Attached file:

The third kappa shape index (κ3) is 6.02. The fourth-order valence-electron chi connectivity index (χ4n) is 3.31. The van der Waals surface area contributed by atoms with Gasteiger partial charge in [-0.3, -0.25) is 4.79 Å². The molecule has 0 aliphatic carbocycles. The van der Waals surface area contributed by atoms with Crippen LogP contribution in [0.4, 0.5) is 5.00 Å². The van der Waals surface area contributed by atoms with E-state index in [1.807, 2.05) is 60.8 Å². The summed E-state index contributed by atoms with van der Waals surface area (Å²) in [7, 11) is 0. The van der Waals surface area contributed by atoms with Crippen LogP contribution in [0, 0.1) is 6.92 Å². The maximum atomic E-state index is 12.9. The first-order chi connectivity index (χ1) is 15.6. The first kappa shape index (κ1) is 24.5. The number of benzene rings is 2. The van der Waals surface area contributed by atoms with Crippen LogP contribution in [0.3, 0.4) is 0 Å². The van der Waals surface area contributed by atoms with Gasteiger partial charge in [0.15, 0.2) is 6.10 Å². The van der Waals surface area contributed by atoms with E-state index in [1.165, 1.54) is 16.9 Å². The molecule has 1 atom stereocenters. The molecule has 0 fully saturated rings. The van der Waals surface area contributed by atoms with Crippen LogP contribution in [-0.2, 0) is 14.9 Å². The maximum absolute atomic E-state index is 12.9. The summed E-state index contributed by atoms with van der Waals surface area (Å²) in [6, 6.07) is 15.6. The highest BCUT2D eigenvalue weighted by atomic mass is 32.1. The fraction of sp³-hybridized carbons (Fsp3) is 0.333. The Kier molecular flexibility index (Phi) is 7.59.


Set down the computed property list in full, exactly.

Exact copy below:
The third kappa shape index (κ3) is 6.02. The fourth-order valence-electron chi connectivity index (χ4n) is 3.31. The van der Waals surface area contributed by atoms with Gasteiger partial charge in [-0.3, -0.25) is 4.79 Å². The molecule has 0 aliphatic carbocycles. The van der Waals surface area contributed by atoms with Crippen LogP contribution in [0.4, 0.5) is 5.00 Å². The van der Waals surface area contributed by atoms with E-state index in [1.807, 2.05) is 60.8 Å². The summed E-state index contributed by atoms with van der Waals surface area (Å²) in [7, 11) is 0. The van der Waals surface area contributed by atoms with Crippen LogP contribution in [0, 0.1) is 6.92 Å². The maximum atomic E-state index is 12.9. The first-order chi connectivity index (χ1) is 15.6. The first kappa shape index (κ1) is 24.5. The number of benzene rings is 2. The van der Waals surface area contributed by atoms with Crippen LogP contribution in [0.3, 0.4) is 0 Å². The van der Waals surface area contributed by atoms with Gasteiger partial charge in [0.15, 0.2) is 6.10 Å². The van der Waals surface area contributed by atoms with E-state index in [1.165, 1.54) is 16.9 Å². The molecule has 1 atom stereocenters. The molecule has 0 fully saturated rings. The van der Waals surface area contributed by atoms with Crippen LogP contribution in [-0.2, 0) is 14.9 Å². The maximum absolute atomic E-state index is 12.9. The summed E-state index contributed by atoms with van der Waals surface area (Å²) in [6, 6.07) is 15.6. The highest BCUT2D eigenvalue weighted by atomic mass is 32.1. The fraction of sp³-hybridized carbons (Fsp3) is 0.333. The Kier molecular flexibility index (Phi) is 7.59.